Heroin intervention program comes to Louisville Metro to fight opioid epidemic

DEA launches program to fight opioid epidemic

LOUISVILLE, Ky. (WHAS11) -- Heroin overdoses are becoming all too common in Louisville Metro. A Norton emergency room doctor calling it a ‘public health crisis,’ and it doesn't surprise Pat Fogarty. 

“I got to the point where I didn't care.  You're in such a deep dark hole,” he explained while remembering his own addiction. 

Fogarty is a recovering addict.  He started on pain pills and then switched to heroin.  He's been clean now for 8 years. 

“From year one to two, I had a lot of thoughts of using, but I had the tools to combat that.”

He was able to turn his life around, but the growing number of heroin overdoses Louisville has seen this year is alarming according to LMPD Chief Steve Conrad. 

“We have seen many more people die from heroin overdoses than we have from any other violent crime, and it is time that we have an opportunity to start holding people truly accountable,” said Chief Conrad. 

That's why LMPD is partnering with the DEA and U.S. Attorney's Office in Louisville to create a Heroin Intervention Program.   

“It's certainly not one or the other that's going to solve this issue.  It's going to take all hand on deck, there's no doubt about that,” said Fogarty.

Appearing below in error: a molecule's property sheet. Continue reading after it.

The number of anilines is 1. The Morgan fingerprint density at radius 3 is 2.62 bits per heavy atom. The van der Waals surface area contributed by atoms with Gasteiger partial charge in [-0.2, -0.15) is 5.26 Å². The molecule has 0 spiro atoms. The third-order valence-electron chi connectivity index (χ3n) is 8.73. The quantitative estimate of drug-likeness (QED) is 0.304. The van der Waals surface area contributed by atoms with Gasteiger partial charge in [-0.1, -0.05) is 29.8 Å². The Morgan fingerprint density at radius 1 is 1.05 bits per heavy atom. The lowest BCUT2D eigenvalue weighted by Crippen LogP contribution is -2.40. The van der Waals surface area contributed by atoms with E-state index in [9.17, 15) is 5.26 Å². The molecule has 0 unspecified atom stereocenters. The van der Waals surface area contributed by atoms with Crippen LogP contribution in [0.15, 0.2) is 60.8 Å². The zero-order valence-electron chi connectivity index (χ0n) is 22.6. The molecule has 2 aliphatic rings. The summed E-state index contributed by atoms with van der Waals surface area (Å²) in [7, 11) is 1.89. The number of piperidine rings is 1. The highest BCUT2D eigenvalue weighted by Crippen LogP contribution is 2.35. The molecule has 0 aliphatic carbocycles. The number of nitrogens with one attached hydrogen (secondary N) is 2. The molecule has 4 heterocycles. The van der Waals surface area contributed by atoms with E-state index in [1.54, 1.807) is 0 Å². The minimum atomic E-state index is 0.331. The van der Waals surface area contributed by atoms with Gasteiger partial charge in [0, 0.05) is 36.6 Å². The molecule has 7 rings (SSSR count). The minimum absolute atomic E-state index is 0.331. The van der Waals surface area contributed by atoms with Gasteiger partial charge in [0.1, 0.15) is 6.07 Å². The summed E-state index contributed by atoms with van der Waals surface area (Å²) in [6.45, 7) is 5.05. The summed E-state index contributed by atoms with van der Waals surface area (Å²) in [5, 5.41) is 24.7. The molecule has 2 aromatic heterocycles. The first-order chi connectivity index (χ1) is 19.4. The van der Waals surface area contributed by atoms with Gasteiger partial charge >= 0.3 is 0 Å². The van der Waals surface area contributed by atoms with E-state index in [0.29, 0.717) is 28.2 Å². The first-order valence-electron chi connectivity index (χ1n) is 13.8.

The initiative tackles three levels.  First, it’s about partnering with community organizations to educate the public of the dangers of opioid abuse. Second, it’s about using pharmacists, doctors, and drug manufacturers to increase awareness of the drug problem. Third, it’s about enforcing the law and targeting traffickers.

“Our targets are not addicts, nor those who share drugs with other addicts, but the dealers who are willing to destroy lives for the sake of profit,” said U.S. Attorney John Kuhn. 

But is it enough? 

“There's a reason why dealers are selling this stuff because there's a demand for it.  And even if we clean up all of the heroin and fentanyl in this region, we're still going to have the underlying issue of addiction, and something else will replace it,” explained Fogarty. 

Fogarty believes this is a step in the right direction, but the fight against addiction won't be easy.  

“It’s going to take a lot of work, and we can't expect any of this to be an overnight fix or an overnight solution, it could take years.  The reality is we're trying,” Fogarty said.  


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